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Death's acre : inside the legendary forensic lab the Body Farm where the dead do tell tales

by Bass, William M., 1928-

Format: Print Book ©2003.
Availability: Available at 10 Libraries 10 of 10 copies
Available (10)
Location Collection Call #
Bethel Park Public Library Nonfiction 614.1 BA
Location  Bethel Park Public Library
Collection  Nonfiction
Call Number  614.1 BA
CLP - East Liberty Non-Fiction Collection GN69.8.B37 2003
Location  CLP - East Liberty
Collection  Non-Fiction Collection
Call Number  GN69.8.B37 2003
Carnegie Library of Homestead Non Fiction 614.1 Bass
Location  Carnegie Library of Homestead
Collection  Non Fiction
Call Number  614.1 Bass
Carnegie Library of McKeesport Nonfiction 614.1 B293
Location  Carnegie Library of McKeesport
Collection  Nonfiction
Call Number  614.1 B293
Community Library of Castle Shannon Non Fiction 614.1 Bass
Location  Community Library of Castle Shannon
Collection  Non Fiction
Call Number  614.1 Bass
F.O.R. Sto-Rox Library Non-Fiction 614.1 Bas
Location  F.O.R. Sto-Rox Library
Collection  Non-Fiction
Call Number  614.1 Bas
Northland Public Library Nonfiction 614.1 B29
Location  Northland Public Library
Collection  Nonfiction
Call Number  614.1 B29
Penn Hills Library Non-Fiction 614.1 BAS
Location  Penn Hills Library
Collection  Non-Fiction
Call Number  614.1 BAS
Shaler North Hills Library Non-Fiction 614.1 B
Location  Shaler North Hills Library
Collection  Non-Fiction
Call Number  614.1 B
Springdale Free Public Library Adult Nonfiction 614.1 BASS
Location  Springdale Free Public Library
Collection  Adult Nonfiction
Call Number  614.1 BASS
Nowhere is there another lab like Dr. Bill Bass's: On a hillside in Tennessee, human bodies decompose in the open air, aided by insects, bacteria, and birds, unhindered by coffins or mausoleums. At the "Body Farm," nature takes its course, with corpses buried in shallow graves, submerged in water, concealed beneath slabs of concrete, locked in trunks of cars. As stand-ins for murder victims, they serve the needs of science - and the cause of justice.

For thirty years, Dr. Bass's research has revolutionized the field of forensic science, particularly by pinpointing "time since death" in murder cases. In this riveting book, he investigates real cases and leads readers on an unprecedented journey behind the locked gates of the Body Farm. A master scientist and an engaging storyteller, Bass shares his most intriguing work: his revisit of the Lindbergh kidnapping and murder, fifty years after the fact; the mystery of a headless corpse whose identity astonished the police; the telltale bugs that finally sent a murderous grandfather to death row; and many more.

Published Reviews
Booklist Review: "Bill Bass' forensics lab at the University of Tennessee is like no other. At the "Body Farm," corpses are allowed to decay naturally, exposed to the elements; they are locked in automobile trunks, submerged in water, buried in shallow graves--all to help pathologists understand what happens to people after they die. In this informative book, cowritten with science writer Jefferson, Bass gives us a guided tour of the Body Farm and takes us behind the scenes of some of his most interesting cases, including his reappraisal of the Lindbergh kidnapping. Fans of the forensics-oriented novels of such mystery writers as Kathy Reichs and Patricia Cornwell (who supplies the introduction to this book), not to mention television series like CSI: Crime Scene Investigation0 , will make an eager audience for this one. On the other hand, readers whose queasy meter hits the danger zone at the mention of decaying flesh should proceed with caution. --David Pitt Copyright 2003 Booklist"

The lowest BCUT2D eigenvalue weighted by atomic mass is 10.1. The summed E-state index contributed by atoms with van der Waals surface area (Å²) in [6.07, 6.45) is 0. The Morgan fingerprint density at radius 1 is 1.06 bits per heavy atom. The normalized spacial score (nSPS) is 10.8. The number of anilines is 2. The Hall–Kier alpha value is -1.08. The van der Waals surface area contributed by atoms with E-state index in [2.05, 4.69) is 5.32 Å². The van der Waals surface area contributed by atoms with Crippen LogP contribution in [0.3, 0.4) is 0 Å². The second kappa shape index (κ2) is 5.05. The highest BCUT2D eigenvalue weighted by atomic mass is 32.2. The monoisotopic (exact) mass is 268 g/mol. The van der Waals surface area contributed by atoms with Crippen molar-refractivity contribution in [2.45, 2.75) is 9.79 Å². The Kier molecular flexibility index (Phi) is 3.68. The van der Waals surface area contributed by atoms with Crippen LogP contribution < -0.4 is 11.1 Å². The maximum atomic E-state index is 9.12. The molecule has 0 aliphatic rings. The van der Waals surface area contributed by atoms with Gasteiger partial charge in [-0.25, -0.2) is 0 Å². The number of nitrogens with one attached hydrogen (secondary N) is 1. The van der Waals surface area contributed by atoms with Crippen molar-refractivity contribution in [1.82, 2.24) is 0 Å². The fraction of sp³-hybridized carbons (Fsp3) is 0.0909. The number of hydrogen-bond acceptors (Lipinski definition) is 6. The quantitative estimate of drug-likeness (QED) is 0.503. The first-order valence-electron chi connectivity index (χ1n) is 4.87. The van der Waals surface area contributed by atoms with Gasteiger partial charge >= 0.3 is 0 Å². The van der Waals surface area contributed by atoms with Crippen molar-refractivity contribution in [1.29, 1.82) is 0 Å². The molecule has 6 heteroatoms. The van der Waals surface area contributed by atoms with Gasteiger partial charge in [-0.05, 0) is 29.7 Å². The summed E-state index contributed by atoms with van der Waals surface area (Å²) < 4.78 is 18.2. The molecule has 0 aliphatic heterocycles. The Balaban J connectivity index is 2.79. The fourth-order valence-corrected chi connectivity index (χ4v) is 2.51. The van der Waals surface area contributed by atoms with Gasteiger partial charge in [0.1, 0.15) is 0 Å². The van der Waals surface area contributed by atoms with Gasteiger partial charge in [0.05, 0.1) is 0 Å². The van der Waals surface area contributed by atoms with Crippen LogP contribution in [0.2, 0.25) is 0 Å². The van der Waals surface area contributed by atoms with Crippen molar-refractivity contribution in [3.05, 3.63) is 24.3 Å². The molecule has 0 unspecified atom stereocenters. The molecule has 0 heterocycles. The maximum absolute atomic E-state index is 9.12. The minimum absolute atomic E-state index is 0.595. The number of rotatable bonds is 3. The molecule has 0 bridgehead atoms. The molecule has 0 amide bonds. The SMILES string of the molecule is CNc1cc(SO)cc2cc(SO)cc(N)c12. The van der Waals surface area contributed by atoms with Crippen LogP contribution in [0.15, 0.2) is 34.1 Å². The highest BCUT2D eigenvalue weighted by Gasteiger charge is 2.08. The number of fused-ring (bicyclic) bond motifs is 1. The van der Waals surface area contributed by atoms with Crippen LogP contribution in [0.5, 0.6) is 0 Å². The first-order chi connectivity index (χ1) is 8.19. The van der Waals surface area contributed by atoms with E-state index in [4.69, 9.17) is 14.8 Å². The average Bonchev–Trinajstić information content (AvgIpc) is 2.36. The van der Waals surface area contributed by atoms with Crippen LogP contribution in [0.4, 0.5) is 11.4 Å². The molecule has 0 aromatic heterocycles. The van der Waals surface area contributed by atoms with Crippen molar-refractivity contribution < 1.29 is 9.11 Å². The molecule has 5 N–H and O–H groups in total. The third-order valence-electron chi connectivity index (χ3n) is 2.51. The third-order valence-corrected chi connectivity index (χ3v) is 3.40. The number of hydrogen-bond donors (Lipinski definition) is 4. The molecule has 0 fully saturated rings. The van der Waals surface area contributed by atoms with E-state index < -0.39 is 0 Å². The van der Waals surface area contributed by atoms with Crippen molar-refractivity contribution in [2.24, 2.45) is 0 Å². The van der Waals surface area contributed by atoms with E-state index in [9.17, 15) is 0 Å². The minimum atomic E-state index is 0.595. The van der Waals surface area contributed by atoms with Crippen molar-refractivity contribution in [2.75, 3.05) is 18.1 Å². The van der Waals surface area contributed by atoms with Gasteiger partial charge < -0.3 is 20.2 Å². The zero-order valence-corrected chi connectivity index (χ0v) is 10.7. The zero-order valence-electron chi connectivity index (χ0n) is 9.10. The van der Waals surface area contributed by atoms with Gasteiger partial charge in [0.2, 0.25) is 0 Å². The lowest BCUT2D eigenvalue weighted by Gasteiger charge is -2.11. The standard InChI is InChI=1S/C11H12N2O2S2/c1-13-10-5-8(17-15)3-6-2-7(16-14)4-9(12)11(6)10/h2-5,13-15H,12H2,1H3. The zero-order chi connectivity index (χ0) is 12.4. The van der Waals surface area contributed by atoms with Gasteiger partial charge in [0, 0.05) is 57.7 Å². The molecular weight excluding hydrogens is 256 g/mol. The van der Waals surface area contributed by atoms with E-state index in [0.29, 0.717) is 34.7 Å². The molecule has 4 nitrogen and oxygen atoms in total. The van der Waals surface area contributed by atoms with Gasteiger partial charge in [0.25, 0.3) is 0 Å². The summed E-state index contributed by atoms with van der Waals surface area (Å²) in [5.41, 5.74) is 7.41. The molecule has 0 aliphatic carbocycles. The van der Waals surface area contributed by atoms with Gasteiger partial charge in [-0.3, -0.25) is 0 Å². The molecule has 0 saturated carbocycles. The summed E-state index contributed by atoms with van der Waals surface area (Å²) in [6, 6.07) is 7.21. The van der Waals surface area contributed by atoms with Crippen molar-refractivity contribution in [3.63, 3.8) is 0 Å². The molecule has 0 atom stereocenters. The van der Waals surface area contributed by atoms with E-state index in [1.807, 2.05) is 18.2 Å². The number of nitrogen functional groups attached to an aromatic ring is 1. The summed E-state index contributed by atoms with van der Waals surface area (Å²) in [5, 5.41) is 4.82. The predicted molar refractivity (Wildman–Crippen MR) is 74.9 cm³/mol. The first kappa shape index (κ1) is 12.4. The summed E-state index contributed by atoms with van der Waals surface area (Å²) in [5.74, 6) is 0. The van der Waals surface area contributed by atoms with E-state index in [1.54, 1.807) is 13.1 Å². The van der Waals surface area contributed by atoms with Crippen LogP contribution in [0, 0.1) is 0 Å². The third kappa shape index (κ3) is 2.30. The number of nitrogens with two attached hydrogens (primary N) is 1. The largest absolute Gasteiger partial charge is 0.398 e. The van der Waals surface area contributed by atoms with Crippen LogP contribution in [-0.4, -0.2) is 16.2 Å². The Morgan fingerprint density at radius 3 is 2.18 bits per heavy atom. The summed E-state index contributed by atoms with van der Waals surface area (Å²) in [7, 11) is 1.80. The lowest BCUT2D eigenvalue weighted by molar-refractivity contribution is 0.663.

From Booklist, Copyright (c) American Library Association. Used with permission.
Publisher's Weekly Review: "In this memoir, Bass, a premier forensic anthropologist, recounts how a life spent studying dead bodies led to the creation of "The Anthropolgy Research Facility" (aka the Body Farm), a plot of land near the University of Tennessee Medical Center where Bass and his colleagues monitor the decomposition of human corpses in various environments. The book is structured around the 1981 creation of the Body Farm, and the early chapters focus on some of Bass's trickier cases to demonstrate his need for more information about the science of forensics. The later chapters take a closer look at how the scientific analysis of Body Farm corpses has helped Bass and other anthropologists solve some of the toughest and most bizarre cases of their distinguished careers. Though professional and conscientious when describing the medical facts of each case, Bass, writing with journalist Jefferson, proves to be a witty storyteller with a welcome sense of humor. He also does a nice job balancing accounts of death and decomposition with decidedly not-so-morbid tidbits from his personal life. Furthermore, the poignancy of how he reacts to the deaths of his first two wives reflects the compassion he feels for the dead and their surviving family members he encounters in his working life. Bass may deal with the dead, but he has a lust for life that comes across in his writing. While the grisly details may not make this a must-read for everyone, those who do pick it up might just be pleasantly surprised by how Bass brings death to life. (Nov.) (c) Copyright PWxyz, LLC. All rights reserved"
(c) Copyright PWxyz, LLC. All rights reserved
Additional Information
Subjects Forensic anthropology -- United States.
Forensic anthropology -- Tennessee.
Crime laboratories -- Tennessee.
Human body -- Identification.
Human skeleton -- Identification.
Publisher New York :Putnam,©2003.
Contributors Jefferson, Jon.
Language English
Notes Includes index.
Description xii, 304 pages : illustrations ; 24 cm
ISBN 0399151346 (acid-free paper)
Other Classic View